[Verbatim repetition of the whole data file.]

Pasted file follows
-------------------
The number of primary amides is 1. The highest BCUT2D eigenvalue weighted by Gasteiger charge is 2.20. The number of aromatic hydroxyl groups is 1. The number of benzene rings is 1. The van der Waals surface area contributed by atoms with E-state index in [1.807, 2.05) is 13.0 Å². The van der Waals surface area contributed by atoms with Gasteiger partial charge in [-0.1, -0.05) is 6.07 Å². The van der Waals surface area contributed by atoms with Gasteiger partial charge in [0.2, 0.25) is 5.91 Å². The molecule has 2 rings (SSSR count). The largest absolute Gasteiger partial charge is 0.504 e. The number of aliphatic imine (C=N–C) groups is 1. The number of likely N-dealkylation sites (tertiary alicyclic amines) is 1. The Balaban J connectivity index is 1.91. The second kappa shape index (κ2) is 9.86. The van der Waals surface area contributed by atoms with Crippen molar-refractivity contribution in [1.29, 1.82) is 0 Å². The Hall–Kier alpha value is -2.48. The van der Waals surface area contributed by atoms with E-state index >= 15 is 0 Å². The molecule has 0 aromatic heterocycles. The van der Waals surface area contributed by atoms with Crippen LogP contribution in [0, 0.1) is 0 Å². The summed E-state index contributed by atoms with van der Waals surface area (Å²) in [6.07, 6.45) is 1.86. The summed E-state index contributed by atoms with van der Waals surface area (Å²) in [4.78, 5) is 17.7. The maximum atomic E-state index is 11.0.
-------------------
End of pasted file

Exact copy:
The number of primary amides is 1. The highest BCUT2D eigenvalue weighted by Gasteiger charge is 2.20. The number of aromatic hydroxyl groups is 1. The number of benzene rings is 1. The van der Waals surface area contributed by atoms with E-state index in [1.807, 2.05) is 13.0 Å². The van der Waals surface area contributed by atoms with Gasteiger partial charge in [-0.1, -0.05) is 6.07 Å². The van der Waals surface area contributed by atoms with Gasteiger partial charge in [0.2, 0.25) is 5.91 Å². The molecule has 2 rings (SSSR count). The largest absolute Gasteiger partial charge is 0.504 e. The number of aliphatic imine (C=N–C) groups is 1. The number of likely N-dealkylation sites (tertiary alicyclic amines) is 1. The Balaban J connectivity index is 1.91. The second kappa shape index (κ2) is 9.86. The van der Waals surface area contributed by atoms with Crippen molar-refractivity contribution in [1.29, 1.82) is 0 Å². The Hall–Kier alpha value is -2.48. The van der Waals surface area contributed by atoms with E-state index >= 15 is 0 Å². The molecule has 0 aromatic heterocycles. The van der Waals surface area contributed by atoms with Crippen LogP contribution in [0, 0.1) is 0 Å². The summed E-state index contributed by atoms with van der Waals surface area (Å²) in [6.07, 6.45) is 1.86. The summed E-state index contributed by atoms with van der Waals surface area (Å²) in [4.78, 5) is 17.7. The maximum atomic E-state index is 11.0.